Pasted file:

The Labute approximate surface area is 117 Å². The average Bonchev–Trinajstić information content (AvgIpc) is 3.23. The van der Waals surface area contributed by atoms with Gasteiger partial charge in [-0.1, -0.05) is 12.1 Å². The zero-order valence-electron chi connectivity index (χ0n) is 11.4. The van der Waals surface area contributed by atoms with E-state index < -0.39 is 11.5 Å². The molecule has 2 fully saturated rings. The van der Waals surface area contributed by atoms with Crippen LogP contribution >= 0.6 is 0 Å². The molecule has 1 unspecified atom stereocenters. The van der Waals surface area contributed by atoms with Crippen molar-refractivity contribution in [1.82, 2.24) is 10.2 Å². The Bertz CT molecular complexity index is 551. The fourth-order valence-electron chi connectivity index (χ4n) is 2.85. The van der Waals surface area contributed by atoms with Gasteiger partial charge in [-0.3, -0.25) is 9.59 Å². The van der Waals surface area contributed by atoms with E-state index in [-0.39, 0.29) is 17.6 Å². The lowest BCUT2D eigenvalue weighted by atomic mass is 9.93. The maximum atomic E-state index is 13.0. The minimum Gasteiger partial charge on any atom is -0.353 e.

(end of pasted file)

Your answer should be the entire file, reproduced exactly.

The Labute approximate surface area is 117 Å². The average Bonchev–Trinajstić information content (AvgIpc) is 3.23. The van der Waals surface area contributed by atoms with Gasteiger partial charge in [-0.1, -0.05) is 12.1 Å². The zero-order valence-electron chi connectivity index (χ0n) is 11.4. The van der Waals surface area contributed by atoms with E-state index < -0.39 is 11.5 Å². The molecule has 2 fully saturated rings. The van der Waals surface area contributed by atoms with Crippen LogP contribution >= 0.6 is 0 Å². The molecule has 1 unspecified atom stereocenters. The van der Waals surface area contributed by atoms with Crippen molar-refractivity contribution in [1.82, 2.24) is 10.2 Å². The Bertz CT molecular complexity index is 551. The fourth-order valence-electron chi connectivity index (χ4n) is 2.85. The van der Waals surface area contributed by atoms with Gasteiger partial charge in [-0.3, -0.25) is 9.59 Å². The van der Waals surface area contributed by atoms with E-state index in [-0.39, 0.29) is 17.6 Å². The lowest BCUT2D eigenvalue weighted by atomic mass is 9.93. The maximum atomic E-state index is 13.0. The minimum Gasteiger partial charge on any atom is -0.353 e.